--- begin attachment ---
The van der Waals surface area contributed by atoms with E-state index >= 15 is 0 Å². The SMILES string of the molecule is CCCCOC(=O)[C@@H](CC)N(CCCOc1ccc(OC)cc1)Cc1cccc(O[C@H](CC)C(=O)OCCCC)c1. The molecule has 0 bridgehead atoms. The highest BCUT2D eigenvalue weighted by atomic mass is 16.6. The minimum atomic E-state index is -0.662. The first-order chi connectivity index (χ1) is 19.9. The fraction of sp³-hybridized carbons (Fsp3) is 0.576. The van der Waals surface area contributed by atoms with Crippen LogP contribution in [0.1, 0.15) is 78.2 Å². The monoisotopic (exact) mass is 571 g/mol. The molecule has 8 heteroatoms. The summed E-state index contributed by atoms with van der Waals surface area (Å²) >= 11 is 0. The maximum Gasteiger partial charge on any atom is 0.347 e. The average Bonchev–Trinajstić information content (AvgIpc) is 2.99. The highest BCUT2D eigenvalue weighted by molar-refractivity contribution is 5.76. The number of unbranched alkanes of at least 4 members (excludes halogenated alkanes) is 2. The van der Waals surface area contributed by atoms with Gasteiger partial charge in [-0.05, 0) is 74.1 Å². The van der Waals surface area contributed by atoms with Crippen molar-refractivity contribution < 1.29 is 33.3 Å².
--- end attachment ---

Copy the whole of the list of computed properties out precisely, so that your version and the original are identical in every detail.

The van der Waals surface area contributed by atoms with E-state index >= 15 is 0 Å². The SMILES string of the molecule is CCCCOC(=O)[C@@H](CC)N(CCCOc1ccc(OC)cc1)Cc1cccc(O[C@H](CC)C(=O)OCCCC)c1. The molecule has 0 bridgehead atoms. The highest BCUT2D eigenvalue weighted by atomic mass is 16.6. The minimum atomic E-state index is -0.662. The first-order chi connectivity index (χ1) is 19.9. The fraction of sp³-hybridized carbons (Fsp3) is 0.576. The van der Waals surface area contributed by atoms with Crippen LogP contribution in [0.1, 0.15) is 78.2 Å². The monoisotopic (exact) mass is 571 g/mol. The molecule has 8 heteroatoms. The summed E-state index contributed by atoms with van der Waals surface area (Å²) >= 11 is 0. The maximum Gasteiger partial charge on any atom is 0.347 e. The average Bonchev–Trinajstić information content (AvgIpc) is 2.99. The highest BCUT2D eigenvalue weighted by molar-refractivity contribution is 5.76. The number of unbranched alkanes of at least 4 members (excludes halogenated alkanes) is 2. The van der Waals surface area contributed by atoms with Gasteiger partial charge in [-0.05, 0) is 74.1 Å². The van der Waals surface area contributed by atoms with Crippen molar-refractivity contribution < 1.29 is 33.3 Å².